Tips to Help You Stay Productive
By Lameese Eldesouky, SPSP Student Member
From writing publications to teaching to presenting at conferences, it can be challenging to meet the many demands of graduate school (and of academia in general). These demands can sometimes cause us students to feel overwhelmed or burnt out from working nonstop. They can also take away a significant amount of time from other things that are valuable to us, such as hobbies and relationships. Fortunately, there are some habits that you can adopt to prevent these things from happening! Below are some things that I have done to be a productive graduate student, without sacrificing other things that are really important to me.
1. Figure out where you work best and work there as often as you can. For example, if a coffee shop works best for you, then work there. Personally, I go to my office every day of the week regardless of whether or not I need to be on campus (e.g., have class, a meeting). If I work from home or got to a coffee shop I know that work won't get done.
2. Try setting typical "work hours” so you can prevent a nonstop work cycle. For example, set your work hours from 8/9am-5/6pm. During that time slot, give yourself two 15-min breaks to do anything you feel like (e.g., eat, go for a walk) and a 30-min break for lunch. This can keep you productive during the day. It also gives you permission to wind down at home without feeling guilty that you’re not doing work.
3. This point branches off from #2. Make time for things that are important to you without letting work get in the way. Personally, while I probably could be spending every evening or weekend doing work, I typically don't (only when necessary, such as with an approaching deadline). For instance, I usually spend my evenings making art and my weekends doing community service, because those are things I really enjoy. Hobbies outside of research can make you a more holistic person and remind you that there's a world outside of your lab.
4. Publications are crucial to success in academia. Try getting in the habit of setting at least an hour every day to work on something manuscript-related. Depending on how far along you are on a project, work on an outline or a draft for a paper or even conduct analyses relevant to that paper.
5. Make a to-do list for the next day before you end work for the day. That way you won’t waste time feeling overwhelmed and trying to figure out what to do the next day. Plus, checking things off of that to-do list feels great!
6. As graduate students we deal with a lot of deadlines. Constantly updating your calendar and writing down deadlines for things (e.g., fellowships, conferences) in advance (e.g., a year or two) can help you stay on top of things, not miss great opportunities, and know what to prioritize and when.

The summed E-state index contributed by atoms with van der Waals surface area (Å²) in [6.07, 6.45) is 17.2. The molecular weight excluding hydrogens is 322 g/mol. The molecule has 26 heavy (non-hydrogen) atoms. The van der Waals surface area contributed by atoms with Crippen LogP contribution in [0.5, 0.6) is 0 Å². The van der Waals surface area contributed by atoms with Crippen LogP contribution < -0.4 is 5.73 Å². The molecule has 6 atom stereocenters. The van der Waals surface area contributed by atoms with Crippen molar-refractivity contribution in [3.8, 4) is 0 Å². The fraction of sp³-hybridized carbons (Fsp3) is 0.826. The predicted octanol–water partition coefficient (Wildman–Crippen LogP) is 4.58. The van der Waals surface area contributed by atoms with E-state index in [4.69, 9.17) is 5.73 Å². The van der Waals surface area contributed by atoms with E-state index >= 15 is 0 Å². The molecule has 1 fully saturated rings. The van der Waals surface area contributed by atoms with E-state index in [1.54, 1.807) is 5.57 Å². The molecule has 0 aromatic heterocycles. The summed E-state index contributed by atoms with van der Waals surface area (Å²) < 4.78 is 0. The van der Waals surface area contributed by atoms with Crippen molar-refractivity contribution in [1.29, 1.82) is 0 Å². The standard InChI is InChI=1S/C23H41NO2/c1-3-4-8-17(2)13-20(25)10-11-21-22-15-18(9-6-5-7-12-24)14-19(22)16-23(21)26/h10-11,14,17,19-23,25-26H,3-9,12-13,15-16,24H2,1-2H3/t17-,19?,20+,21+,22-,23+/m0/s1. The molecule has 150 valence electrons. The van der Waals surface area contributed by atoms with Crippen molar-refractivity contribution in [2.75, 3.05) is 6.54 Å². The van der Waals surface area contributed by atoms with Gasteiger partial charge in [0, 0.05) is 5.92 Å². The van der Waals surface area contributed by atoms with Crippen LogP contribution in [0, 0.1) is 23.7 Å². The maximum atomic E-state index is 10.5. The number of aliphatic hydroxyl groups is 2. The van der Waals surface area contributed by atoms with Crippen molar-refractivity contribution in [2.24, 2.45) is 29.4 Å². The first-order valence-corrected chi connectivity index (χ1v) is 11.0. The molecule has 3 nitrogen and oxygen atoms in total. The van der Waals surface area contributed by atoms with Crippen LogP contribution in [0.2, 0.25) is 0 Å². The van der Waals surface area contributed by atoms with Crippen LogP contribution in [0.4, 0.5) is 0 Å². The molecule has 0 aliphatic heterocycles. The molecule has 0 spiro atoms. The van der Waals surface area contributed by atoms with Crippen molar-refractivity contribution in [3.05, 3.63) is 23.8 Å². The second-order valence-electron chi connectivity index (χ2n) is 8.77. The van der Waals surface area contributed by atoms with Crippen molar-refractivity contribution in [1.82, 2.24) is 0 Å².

7. Maintain good communication with your advisor to make sure you're on the same page. Ask about his or her expectations of you, put them in conjunction with what you want to accomplish, and then set a game-plan with him or her for the semester or even year.
8. With a constantly overflowing inbox, emails are really hard to keep track of. Fortunately, I use one mail server (Apple's mail app) so that all of my emails come into one place. As a result, I don't have to constantly login to multiple emails or check them if I haven't received a notification. On another note, while I'm sure you don't need a mail server for this, I've found it really helpful to flag emails I need to respond to. That way I don't have to sift through hundreds of emails, trying to remember or figure out whose email I missed.
9. As we advance through graduate school, we may have several projects going on at once, which can make us feel overwhelmed. To feel less overwhelmed, I recommend taking time to reassess how all of your projects are connected and how they answer the big questions that you’re really interested in. That way, you won’t feel bogged down with answering smaller questions or forget why you did various projects in the first place.
10. Along the lines of #9, I find making diagrams really helpful. I use the boards in my lab all the time to illustrate different concepts and see how they fit together. I feel like it's a more active process than having someone explain something to me or trying to understand what's going on in a frustrating data set.
11. Lastly, I recommend reminding yourself how incredibly fortunate and lucky you probably are to be a graduate student. Graduate school is often paid for, we have access to so many great people and resources, get to carve our own career path, get to play with ideas and be creative, and have the opportunity to study the things we find most fascinating.